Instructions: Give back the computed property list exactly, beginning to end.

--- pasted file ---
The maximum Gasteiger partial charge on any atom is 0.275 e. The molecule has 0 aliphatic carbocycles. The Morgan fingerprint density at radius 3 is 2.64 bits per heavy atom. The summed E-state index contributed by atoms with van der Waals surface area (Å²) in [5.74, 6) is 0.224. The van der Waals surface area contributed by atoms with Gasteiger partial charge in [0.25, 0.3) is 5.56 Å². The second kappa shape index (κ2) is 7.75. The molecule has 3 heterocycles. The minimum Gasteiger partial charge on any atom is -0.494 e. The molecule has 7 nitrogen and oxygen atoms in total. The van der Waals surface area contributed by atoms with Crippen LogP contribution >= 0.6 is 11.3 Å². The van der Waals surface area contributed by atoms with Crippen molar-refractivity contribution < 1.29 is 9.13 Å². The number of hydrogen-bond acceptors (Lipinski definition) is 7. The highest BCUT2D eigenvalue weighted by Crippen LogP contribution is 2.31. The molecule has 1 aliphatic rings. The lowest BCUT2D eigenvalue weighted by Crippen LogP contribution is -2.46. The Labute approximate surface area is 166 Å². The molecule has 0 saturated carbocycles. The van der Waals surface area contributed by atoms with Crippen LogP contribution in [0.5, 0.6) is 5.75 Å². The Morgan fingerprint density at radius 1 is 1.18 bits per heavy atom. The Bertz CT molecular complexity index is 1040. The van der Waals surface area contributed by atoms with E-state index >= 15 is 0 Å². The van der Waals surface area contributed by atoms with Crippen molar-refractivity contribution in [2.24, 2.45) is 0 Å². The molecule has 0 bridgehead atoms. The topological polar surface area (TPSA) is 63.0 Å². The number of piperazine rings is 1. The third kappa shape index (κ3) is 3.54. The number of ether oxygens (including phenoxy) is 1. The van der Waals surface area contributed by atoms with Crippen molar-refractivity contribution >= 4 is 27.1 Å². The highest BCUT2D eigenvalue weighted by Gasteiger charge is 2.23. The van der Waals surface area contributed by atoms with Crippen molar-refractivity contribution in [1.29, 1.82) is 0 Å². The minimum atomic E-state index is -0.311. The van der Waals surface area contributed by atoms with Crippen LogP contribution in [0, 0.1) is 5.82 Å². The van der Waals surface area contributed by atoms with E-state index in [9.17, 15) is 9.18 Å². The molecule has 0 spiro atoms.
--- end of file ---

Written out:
The maximum Gasteiger partial charge on any atom is 0.275 e. The molecule has 0 aliphatic carbocycles. The Morgan fingerprint density at radius 3 is 2.64 bits per heavy atom. The summed E-state index contributed by atoms with van der Waals surface area (Å²) in [5.74, 6) is 0.224. The van der Waals surface area contributed by atoms with Gasteiger partial charge in [0.25, 0.3) is 5.56 Å². The second kappa shape index (κ2) is 7.75. The molecule has 3 heterocycles. The minimum Gasteiger partial charge on any atom is -0.494 e. The molecule has 7 nitrogen and oxygen atoms in total. The van der Waals surface area contributed by atoms with Crippen LogP contribution >= 0.6 is 11.3 Å². The van der Waals surface area contributed by atoms with Crippen molar-refractivity contribution < 1.29 is 9.13 Å². The number of hydrogen-bond acceptors (Lipinski definition) is 7. The highest BCUT2D eigenvalue weighted by Crippen LogP contribution is 2.31. The molecule has 1 aliphatic rings. The lowest BCUT2D eigenvalue weighted by Crippen LogP contribution is -2.46. The Labute approximate surface area is 166 Å². The molecule has 0 saturated carbocycles. The van der Waals surface area contributed by atoms with Crippen LogP contribution in [0.5, 0.6) is 5.75 Å². The Morgan fingerprint density at radius 1 is 1.18 bits per heavy atom. The Bertz CT molecular complexity index is 1040. The van der Waals surface area contributed by atoms with E-state index >= 15 is 0 Å². The van der Waals surface area contributed by atoms with Crippen molar-refractivity contribution in [2.24, 2.45) is 0 Å². The molecule has 0 bridgehead atoms. The topological polar surface area (TPSA) is 63.0 Å². The number of piperazine rings is 1. The third kappa shape index (κ3) is 3.54. The number of ether oxygens (including phenoxy) is 1. The van der Waals surface area contributed by atoms with Crippen molar-refractivity contribution >= 4 is 27.1 Å². The highest BCUT2D eigenvalue weighted by Gasteiger charge is 2.23. The van der Waals surface area contributed by atoms with Crippen molar-refractivity contribution in [1.29, 1.82) is 0 Å². The minimum atomic E-state index is -0.311. The van der Waals surface area contributed by atoms with Crippen LogP contribution in [0, 0.1) is 5.82 Å². The van der Waals surface area contributed by atoms with E-state index in [9.17, 15) is 9.18 Å². The molecule has 0 spiro atoms.